David Coleman Jr.



DAVID COLEMAN JR., 31, offensive lineman with the Jay County Panthers in Portland, IN, a semipro team, died on 5/12/12 after being laid out by a block to his chest that he never saw coming on a punt return.  The game was in Springfield, OH, against the Northwest Ohio Knights, and Coleman was running downfield to cover the punt.  He was knocked out and his heart stopped beating, and paramedics on the field were unable to revive him.  His younger brother, Anthony Coleman, 27, a linebacker and the team’s best player, was on the sideline.  The coroner later told Coleman’s family the impact he sustained was like a 60 mph car crash.  Several players quit after the death, some of them after being persuaded–and even threatened–by their wives and girlfriends.  The league is comprised of regular working men, and the term “semipro” is really a misnomer, since no one makes any money from playing and players have to buy their own equipment, plus pay for the refs.  Coleman left behind 5 daughters by 3 different women.  A big Ohio State football fan, he was buried in a Buckeyes baseball cap with an OSU T-shirt draped over his coffin.  The man who blocked Coleman, also a father, wouldn’t leave his house for a long time and wouldn’t speak to the media.  The team folded after one more game, a tribute to Coleman.  Donations for Dave Coleman’s family may be sent to: Dave Coleman II Memorial, First Federal Bank, P.O. Box 429, Napoleon, OH 43545.  Anthony Coleman says all the money will go toward Dave’s daughters.—“Games of chance”, ESPN Outside The Lines 12/19/12, Kevin Van Valkenburg.

Veronica Gazzillo

VERONICA GAZZILLO, 39, offensive linewoman with the Chicago Force of the Independent Women’s Football League, 2010, died unexpectedly on 8/10/14 at her home in Evanston, IL.  She was a league all-star and team offensive MVP in her only season, but was unable to continue playing due to injuries and joined the coaching staff for the Force’s 2013 championship team.  “There were mixed reactions from my family and friends when I decided to join the Force.  The main reaction was ‘Wow, but aren’t you too old to play?’”  A union ironworker for 15 years, Gazzillo was a former U.S. Army military police officer until she was given a Chapter 15 discharge for being a lesbian.  She said in 2010 that another female in her platoon found out that Gazzillo was gay and told her commanding officer.  “When I was approached by my commanding officer on the allegations, I did not deny them.  I am gay and I’m not ashamed of it.  I was a stellar soldier and an expert on weapons.  I also was top in all my classes, physical training and overall combat military skills.  I figured being gay was not going to affect my ability to serve and protect my country.  I was wrong.  After 3 months of being treated like scum and being interrogated on who else was gay in our unit, they finally discharged me, [but] without giving up any of my fellow brothers or sisters.”  Regarded by all her teammates as a wonderful, loyal, helpful friend with a huge heart, she is survived by her wife, Tori Gazzillo, son Jason, and daughter Courtney.  Donations can be made at www.giveforward.com/veronica+gazzillo                “Chicago Force assistant coach dies suddenly”, Windy City Times 8/20/14, Ross Forman.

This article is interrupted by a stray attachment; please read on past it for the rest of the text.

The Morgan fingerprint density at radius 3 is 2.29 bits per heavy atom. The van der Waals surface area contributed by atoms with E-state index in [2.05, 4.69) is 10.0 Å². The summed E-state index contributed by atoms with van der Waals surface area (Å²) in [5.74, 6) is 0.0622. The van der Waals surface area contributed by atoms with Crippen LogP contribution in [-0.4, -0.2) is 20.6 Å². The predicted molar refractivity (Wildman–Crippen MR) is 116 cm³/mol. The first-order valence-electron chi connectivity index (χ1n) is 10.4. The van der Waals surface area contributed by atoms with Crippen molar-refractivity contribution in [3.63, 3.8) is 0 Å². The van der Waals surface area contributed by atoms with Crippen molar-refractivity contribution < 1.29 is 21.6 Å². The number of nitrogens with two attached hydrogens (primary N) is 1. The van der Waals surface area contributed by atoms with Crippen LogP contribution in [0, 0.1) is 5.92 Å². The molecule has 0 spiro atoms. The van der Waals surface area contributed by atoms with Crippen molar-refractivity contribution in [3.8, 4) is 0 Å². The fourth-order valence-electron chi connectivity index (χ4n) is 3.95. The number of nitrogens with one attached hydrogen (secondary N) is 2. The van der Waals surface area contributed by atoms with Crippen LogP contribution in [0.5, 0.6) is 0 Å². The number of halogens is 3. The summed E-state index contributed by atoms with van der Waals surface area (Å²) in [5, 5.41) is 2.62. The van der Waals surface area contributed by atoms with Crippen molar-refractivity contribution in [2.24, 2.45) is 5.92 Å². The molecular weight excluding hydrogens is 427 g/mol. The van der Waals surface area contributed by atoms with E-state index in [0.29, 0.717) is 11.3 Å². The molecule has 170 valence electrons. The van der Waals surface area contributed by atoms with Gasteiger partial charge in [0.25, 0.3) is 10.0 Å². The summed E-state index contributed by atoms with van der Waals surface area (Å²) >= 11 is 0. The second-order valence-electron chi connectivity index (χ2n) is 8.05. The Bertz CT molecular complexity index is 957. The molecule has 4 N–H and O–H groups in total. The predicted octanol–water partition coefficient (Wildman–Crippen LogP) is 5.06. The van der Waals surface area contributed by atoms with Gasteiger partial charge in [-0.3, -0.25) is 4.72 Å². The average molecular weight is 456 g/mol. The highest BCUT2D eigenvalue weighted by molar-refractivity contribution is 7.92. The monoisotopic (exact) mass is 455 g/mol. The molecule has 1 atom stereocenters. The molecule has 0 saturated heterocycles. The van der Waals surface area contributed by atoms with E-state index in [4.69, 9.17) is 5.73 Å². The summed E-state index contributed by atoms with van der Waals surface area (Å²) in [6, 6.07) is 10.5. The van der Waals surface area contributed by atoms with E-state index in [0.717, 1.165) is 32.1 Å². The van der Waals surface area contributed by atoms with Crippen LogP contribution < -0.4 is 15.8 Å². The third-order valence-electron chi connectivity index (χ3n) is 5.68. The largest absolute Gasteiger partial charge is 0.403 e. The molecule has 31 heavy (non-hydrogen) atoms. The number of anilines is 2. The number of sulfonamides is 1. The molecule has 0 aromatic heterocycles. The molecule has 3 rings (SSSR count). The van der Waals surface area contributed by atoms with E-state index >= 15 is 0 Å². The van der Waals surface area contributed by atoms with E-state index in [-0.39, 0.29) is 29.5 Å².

8/27/14 Gazzillo Update: According to friend Taylor Malloy’s blog, Veronica Gazzillo committed suicide.

[My 8/6/15 Comment: While the reasons for any suicide can be very complicated and multidimensional, according to an LA Times article, female military veterans commit suicide at nearly 6 times the rate of other women.  Suicide rates also rise sharply after service members leave the military.  28.7 female veterans per 100,000 people commit suicide compared to 5.2 for all other women.–“Female veterans’ suicide rate is ‘staggering,’ researchers say”, LAtimes.com 6/18/15, Alan Zarembo.]